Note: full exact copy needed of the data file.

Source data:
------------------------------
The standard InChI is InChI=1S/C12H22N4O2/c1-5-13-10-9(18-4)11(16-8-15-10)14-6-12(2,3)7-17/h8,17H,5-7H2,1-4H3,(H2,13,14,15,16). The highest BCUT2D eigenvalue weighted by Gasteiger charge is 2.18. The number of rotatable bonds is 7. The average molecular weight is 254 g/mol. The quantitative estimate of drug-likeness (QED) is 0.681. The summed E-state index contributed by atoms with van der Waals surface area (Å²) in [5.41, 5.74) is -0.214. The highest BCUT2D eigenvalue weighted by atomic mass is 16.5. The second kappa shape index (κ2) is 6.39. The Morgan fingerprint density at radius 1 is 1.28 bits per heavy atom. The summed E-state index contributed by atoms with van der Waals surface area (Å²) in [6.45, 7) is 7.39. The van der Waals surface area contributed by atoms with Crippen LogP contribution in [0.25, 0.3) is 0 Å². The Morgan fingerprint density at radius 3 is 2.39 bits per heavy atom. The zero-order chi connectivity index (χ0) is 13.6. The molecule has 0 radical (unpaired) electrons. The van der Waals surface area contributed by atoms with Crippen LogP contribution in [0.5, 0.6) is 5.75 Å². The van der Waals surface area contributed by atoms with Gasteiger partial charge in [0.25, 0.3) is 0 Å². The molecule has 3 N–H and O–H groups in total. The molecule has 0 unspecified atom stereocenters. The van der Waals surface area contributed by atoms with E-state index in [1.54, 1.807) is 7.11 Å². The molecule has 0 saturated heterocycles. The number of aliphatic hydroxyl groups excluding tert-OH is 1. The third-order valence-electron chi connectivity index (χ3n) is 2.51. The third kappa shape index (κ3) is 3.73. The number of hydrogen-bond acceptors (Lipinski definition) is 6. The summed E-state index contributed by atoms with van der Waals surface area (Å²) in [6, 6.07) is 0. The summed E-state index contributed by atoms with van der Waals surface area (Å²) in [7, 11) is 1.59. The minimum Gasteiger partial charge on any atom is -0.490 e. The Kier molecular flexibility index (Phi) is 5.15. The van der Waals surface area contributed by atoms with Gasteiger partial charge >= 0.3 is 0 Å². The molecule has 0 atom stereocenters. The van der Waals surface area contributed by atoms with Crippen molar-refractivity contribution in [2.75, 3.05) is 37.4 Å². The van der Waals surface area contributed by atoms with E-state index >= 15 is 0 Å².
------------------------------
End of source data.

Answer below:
The standard InChI is InChI=1S/C12H22N4O2/c1-5-13-10-9(18-4)11(16-8-15-10)14-6-12(2,3)7-17/h8,17H,5-7H2,1-4H3,(H2,13,14,15,16). The highest BCUT2D eigenvalue weighted by Gasteiger charge is 2.18. The number of rotatable bonds is 7. The average molecular weight is 254 g/mol. The quantitative estimate of drug-likeness (QED) is 0.681. The summed E-state index contributed by atoms with van der Waals surface area (Å²) in [5.41, 5.74) is -0.214. The highest BCUT2D eigenvalue weighted by atomic mass is 16.5. The second kappa shape index (κ2) is 6.39. The Morgan fingerprint density at radius 1 is 1.28 bits per heavy atom. The summed E-state index contributed by atoms with van der Waals surface area (Å²) in [6.45, 7) is 7.39. The van der Waals surface area contributed by atoms with Crippen LogP contribution in [0.25, 0.3) is 0 Å². The Morgan fingerprint density at radius 3 is 2.39 bits per heavy atom. The zero-order chi connectivity index (χ0) is 13.6. The molecule has 0 radical (unpaired) electrons. The van der Waals surface area contributed by atoms with Crippen LogP contribution in [0.5, 0.6) is 5.75 Å². The van der Waals surface area contributed by atoms with Gasteiger partial charge in [0.25, 0.3) is 0 Å². The molecule has 3 N–H and O–H groups in total. The molecule has 0 unspecified atom stereocenters. The van der Waals surface area contributed by atoms with E-state index in [1.54, 1.807) is 7.11 Å². The molecule has 0 saturated heterocycles. The number of aliphatic hydroxyl groups excluding tert-OH is 1. The third-order valence-electron chi connectivity index (χ3n) is 2.51. The third kappa shape index (κ3) is 3.73. The number of hydrogen-bond acceptors (Lipinski definition) is 6. The summed E-state index contributed by atoms with van der Waals surface area (Å²) in [6, 6.07) is 0. The summed E-state index contributed by atoms with van der Waals surface area (Å²) in [7, 11) is 1.59. The minimum Gasteiger partial charge on any atom is -0.490 e. The Kier molecular flexibility index (Phi) is 5.15. The van der Waals surface area contributed by atoms with Gasteiger partial charge >= 0.3 is 0 Å². The molecule has 0 atom stereocenters. The van der Waals surface area contributed by atoms with Crippen molar-refractivity contribution in [2.75, 3.05) is 37.4 Å². The van der Waals surface area contributed by atoms with E-state index >= 15 is 0 Å².